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rattlesnake
Photo Source: National Geographic Photo Gallery
Photographer: Bates Littlehales  

Rattlesnakes

Rattlesnakes are best known for, and most easily recognized by, their rattle.  The rattlesnake babies are born with what is called a pre-button.  The baby snake loses this piece when it sheds its skin for the first time.  With the shedding a new button appears.  With every shedding after that another button, or rattle, will be added.  These buttons are made up of a material called Keratin, which is what the scales and your fingernails are made of! The rattles are empty, so what makes the noise? The noise comes from each segment knocking together, so until a rattlesnake has two or more pieces it isn’t going to make a sound! But when it does…you WILL hear it…and you WILL RUN!

Rattlesnakes are found in the southern parts of the United States, from the deserts to the mountains and grow between 3 and 4 feet (.9 to 1.2 m) long.  There are 16 different types of Rattlers such as the Eastern Diamondback, Western Diamondback, Sidewinder and the Speckled, just to name a few.  All of them have rattles, are venomous and are pit vipers.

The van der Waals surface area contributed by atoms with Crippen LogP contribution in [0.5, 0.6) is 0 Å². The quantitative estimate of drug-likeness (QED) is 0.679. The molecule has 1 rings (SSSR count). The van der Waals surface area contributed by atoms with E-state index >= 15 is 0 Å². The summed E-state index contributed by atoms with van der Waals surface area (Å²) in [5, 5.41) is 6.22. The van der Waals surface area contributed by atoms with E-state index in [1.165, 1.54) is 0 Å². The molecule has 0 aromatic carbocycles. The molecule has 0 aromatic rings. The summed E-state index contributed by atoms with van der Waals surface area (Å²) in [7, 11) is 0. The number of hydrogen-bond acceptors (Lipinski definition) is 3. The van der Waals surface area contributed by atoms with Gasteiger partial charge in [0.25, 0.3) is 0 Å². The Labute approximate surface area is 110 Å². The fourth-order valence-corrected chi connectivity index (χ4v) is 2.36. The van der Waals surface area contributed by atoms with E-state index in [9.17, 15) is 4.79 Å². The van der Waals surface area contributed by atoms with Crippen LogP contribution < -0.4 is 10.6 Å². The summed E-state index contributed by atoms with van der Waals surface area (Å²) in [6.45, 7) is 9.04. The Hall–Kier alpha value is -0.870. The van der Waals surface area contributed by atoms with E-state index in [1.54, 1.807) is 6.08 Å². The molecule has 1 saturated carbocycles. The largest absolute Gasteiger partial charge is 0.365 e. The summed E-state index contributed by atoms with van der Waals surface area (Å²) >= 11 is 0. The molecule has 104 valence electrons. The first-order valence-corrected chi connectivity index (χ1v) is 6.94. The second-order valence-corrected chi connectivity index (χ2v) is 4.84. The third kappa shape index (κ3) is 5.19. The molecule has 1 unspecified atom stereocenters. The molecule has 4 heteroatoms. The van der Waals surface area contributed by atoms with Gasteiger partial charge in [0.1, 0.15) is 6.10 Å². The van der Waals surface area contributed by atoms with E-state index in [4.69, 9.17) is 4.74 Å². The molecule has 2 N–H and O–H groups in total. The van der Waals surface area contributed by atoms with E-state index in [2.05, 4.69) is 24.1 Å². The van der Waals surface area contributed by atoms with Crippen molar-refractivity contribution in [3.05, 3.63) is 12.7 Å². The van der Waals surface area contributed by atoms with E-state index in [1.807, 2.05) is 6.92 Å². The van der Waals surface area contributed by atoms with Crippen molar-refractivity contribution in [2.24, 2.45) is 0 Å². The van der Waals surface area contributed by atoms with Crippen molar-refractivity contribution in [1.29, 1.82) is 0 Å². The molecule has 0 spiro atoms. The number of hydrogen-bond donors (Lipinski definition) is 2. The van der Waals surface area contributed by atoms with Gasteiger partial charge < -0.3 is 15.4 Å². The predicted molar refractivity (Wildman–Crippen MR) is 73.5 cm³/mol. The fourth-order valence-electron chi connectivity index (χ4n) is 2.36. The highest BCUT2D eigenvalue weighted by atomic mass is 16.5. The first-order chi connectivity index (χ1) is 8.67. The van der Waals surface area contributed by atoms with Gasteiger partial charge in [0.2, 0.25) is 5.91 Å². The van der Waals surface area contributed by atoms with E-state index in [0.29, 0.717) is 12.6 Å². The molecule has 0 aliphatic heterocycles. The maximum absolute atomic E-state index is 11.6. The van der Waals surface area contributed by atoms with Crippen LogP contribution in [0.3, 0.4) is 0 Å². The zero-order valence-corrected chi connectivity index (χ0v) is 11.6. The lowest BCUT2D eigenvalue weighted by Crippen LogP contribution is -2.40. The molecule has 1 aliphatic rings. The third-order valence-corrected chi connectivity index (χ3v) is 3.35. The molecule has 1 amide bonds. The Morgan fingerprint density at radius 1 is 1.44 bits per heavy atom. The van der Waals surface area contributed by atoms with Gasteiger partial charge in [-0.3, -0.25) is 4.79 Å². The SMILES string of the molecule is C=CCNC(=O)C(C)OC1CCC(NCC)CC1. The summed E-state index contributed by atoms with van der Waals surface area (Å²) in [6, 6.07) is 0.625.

Rattlesnakes feed on rodents, squirrels, rabbits and other small critters.  They hibernate through the winter and come out in the spring to eat and then mate. Rattlesnake eggs will stay inside their mother until they hatch.  Most of the time there are 8-10 babies born at once and are about 10 inches long.  Babies are born venomous but cannot rattle and are often more aggressive than the adults.

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